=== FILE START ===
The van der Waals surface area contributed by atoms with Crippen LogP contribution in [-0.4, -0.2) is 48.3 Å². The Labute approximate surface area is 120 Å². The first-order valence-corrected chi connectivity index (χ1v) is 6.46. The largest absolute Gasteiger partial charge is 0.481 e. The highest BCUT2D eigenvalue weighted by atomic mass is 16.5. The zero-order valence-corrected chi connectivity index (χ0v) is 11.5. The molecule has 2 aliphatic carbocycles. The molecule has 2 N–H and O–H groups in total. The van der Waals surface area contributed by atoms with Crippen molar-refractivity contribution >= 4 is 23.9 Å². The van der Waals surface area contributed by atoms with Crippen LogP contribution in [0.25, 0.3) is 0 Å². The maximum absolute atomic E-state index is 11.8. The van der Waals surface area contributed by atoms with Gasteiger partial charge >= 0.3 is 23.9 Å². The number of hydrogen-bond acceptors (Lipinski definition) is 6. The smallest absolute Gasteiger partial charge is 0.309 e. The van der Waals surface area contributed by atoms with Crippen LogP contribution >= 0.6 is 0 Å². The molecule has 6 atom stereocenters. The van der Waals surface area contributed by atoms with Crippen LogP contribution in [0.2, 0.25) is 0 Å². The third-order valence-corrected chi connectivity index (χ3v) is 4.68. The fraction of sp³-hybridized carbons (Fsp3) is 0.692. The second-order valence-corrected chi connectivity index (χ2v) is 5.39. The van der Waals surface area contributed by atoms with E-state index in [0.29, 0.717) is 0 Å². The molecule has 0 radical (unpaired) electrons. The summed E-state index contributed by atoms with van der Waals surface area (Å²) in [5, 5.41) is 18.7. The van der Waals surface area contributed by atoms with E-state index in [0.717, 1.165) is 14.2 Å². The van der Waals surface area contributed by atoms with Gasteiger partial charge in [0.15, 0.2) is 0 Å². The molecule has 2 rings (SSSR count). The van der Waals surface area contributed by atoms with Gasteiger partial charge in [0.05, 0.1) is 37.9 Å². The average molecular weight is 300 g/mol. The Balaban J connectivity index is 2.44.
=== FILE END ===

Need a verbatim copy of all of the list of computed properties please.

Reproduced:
The van der Waals surface area contributed by atoms with Crippen LogP contribution in [-0.4, -0.2) is 48.3 Å². The Labute approximate surface area is 120 Å². The first-order valence-corrected chi connectivity index (χ1v) is 6.46. The largest absolute Gasteiger partial charge is 0.481 e. The highest BCUT2D eigenvalue weighted by atomic mass is 16.5. The zero-order valence-corrected chi connectivity index (χ0v) is 11.5. The molecule has 2 aliphatic carbocycles. The molecule has 2 N–H and O–H groups in total. The van der Waals surface area contributed by atoms with Crippen molar-refractivity contribution >= 4 is 23.9 Å². The van der Waals surface area contributed by atoms with Crippen LogP contribution in [0.25, 0.3) is 0 Å². The maximum absolute atomic E-state index is 11.8. The van der Waals surface area contributed by atoms with Gasteiger partial charge >= 0.3 is 23.9 Å². The number of hydrogen-bond acceptors (Lipinski definition) is 6. The smallest absolute Gasteiger partial charge is 0.309 e. The van der Waals surface area contributed by atoms with Crippen LogP contribution >= 0.6 is 0 Å². The molecule has 6 atom stereocenters. The van der Waals surface area contributed by atoms with Crippen LogP contribution in [0.2, 0.25) is 0 Å². The third-order valence-corrected chi connectivity index (χ3v) is 4.68. The fraction of sp³-hybridized carbons (Fsp3) is 0.692. The second-order valence-corrected chi connectivity index (χ2v) is 5.39. The van der Waals surface area contributed by atoms with E-state index in [0.29, 0.717) is 0 Å². The molecule has 0 radical (unpaired) electrons. The summed E-state index contributed by atoms with van der Waals surface area (Å²) in [5, 5.41) is 18.7. The van der Waals surface area contributed by atoms with E-state index in [0.717, 1.165) is 14.2 Å². The van der Waals surface area contributed by atoms with Gasteiger partial charge in [0.15, 0.2) is 0 Å². The molecule has 2 rings (SSSR count). The van der Waals surface area contributed by atoms with Gasteiger partial charge in [0.05, 0.1) is 37.9 Å². The average molecular weight is 300 g/mol. The Balaban J connectivity index is 2.44.